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Behind the scenes: eKhaya ICT and OLPC at Mndwaka

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Summary:

We chose Mndwaka JSS for a film shoot with OLPC, because they are a pro-active school, consistently winning the local singing contest despite the poor conditions there. The OLPC programme is a vital piece of the puzzle because sustainable development of infrastructure in rural African areas can only work if it happens hand in hand with development of the communities' knowledge.

An English translation of the show and link to the video

Photo gallery of the film shoot at Mndwaka.

Photo gallery of shots made by the learners themselves using the XO camera.

Background and explanation:

eKhaya ICT recently went on a field trip to demonstrate two older XOs (B-1) to a rural school. The request from the camera team was a rural school with the worst possible conditions and it should be a junior secondary school, as the XO is targetted at ages younger than 15 yrs (although it can be used by anyone, of course!).

It was quite difficult to decide whether to do the project at all. eKhaya ICT has tended to work with more senior schools, with Grades 9 - 12, and we knew if we asked our contacts at the junior schools, they would jump at the idea, although they didn't understand the details of the shoot. We were very careful to say that we could not promise any result, besides the exposure gained through the video. We explained that it was only a short video and that it would be shown overseas. That did not matter to the school principal, Mr. Gqokoza. He explained that they were interested in any cooperation at all with eKhaya ICT. If you are in a situation such as the one experienced by Mndwaka JSS, you will clutch at any opportunity. Mr. Gqokoza convinced us. We went ahead and did the demonstration.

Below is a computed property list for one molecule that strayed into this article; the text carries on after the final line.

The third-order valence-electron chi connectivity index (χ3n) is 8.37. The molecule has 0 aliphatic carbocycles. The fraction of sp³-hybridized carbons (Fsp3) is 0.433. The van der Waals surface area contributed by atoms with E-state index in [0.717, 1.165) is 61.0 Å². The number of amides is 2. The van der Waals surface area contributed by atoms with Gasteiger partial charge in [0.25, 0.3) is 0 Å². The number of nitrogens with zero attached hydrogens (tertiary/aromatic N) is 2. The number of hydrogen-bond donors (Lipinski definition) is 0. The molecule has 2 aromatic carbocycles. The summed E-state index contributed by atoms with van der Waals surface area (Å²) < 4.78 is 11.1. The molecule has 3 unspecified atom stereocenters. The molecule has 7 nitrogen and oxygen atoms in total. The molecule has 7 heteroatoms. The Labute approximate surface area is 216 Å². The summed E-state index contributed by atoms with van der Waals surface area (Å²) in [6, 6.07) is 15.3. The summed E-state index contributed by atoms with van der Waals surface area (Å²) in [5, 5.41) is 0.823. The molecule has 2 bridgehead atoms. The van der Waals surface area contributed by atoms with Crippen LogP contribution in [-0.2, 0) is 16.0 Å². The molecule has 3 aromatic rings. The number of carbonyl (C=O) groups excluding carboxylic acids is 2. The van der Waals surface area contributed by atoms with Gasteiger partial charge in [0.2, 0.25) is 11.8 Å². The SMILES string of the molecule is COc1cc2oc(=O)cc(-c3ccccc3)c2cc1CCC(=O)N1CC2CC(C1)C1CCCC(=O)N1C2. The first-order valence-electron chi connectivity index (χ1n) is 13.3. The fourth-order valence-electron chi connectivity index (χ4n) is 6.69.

We chose Mndwaka JSS, because despite the poor conditions there, they have consistently won the local school singing contest - they certainly showed us why!

Mndwaka JSS has 2 regular classrooms and about another 4 makeshift ones for 722 children. 18 teachers are responsible for the classes. Many classes take place out doors, which means that bad weather interrupts school. There is no running water and the solar system installed about 7 years ago was stolen in 2005.

The enthusiasm of the school's excellent choir almost put a halt to filming. Their singing accompanied all the shots in the classroom and all the interviews. Sadly, somehow their song does not appear on the final product. Then after the interviews, the school wanted to thank us for coming and put on a show of tribal and modern dancing. Their dancing showed us that these children, these teachers and this community, has no interest in being labelled as rural and archaic - they want to move with the times and are hungry for a connection to the rest of the world. I hope the camera team will have a chance to put together the great footage they got of the learners dancing up a storm, as they promised. It would be a shame to show the teachers at Mndwaka only a 6 minute clip in German for all their trouble!

I am convinced that this connection can be made by a programme such as the OLPC using minimally invasive education to support the classical education. I am sure that such a connection will greatly benefit these rural communities and the whole world in turn. Arguments that computers cannot help where there is no water, no food, no transport and no electricity miss the point. I believe that sustainable development of infrastructure in rural African areas can only work if it happens hand in hand with development of the communities' knowledge. A balanced programme is required to help the communities build their infrastructure themselves so that they become empowered. An empowered community cannot be impoverished.

Posted: November 13th 2007 03:50
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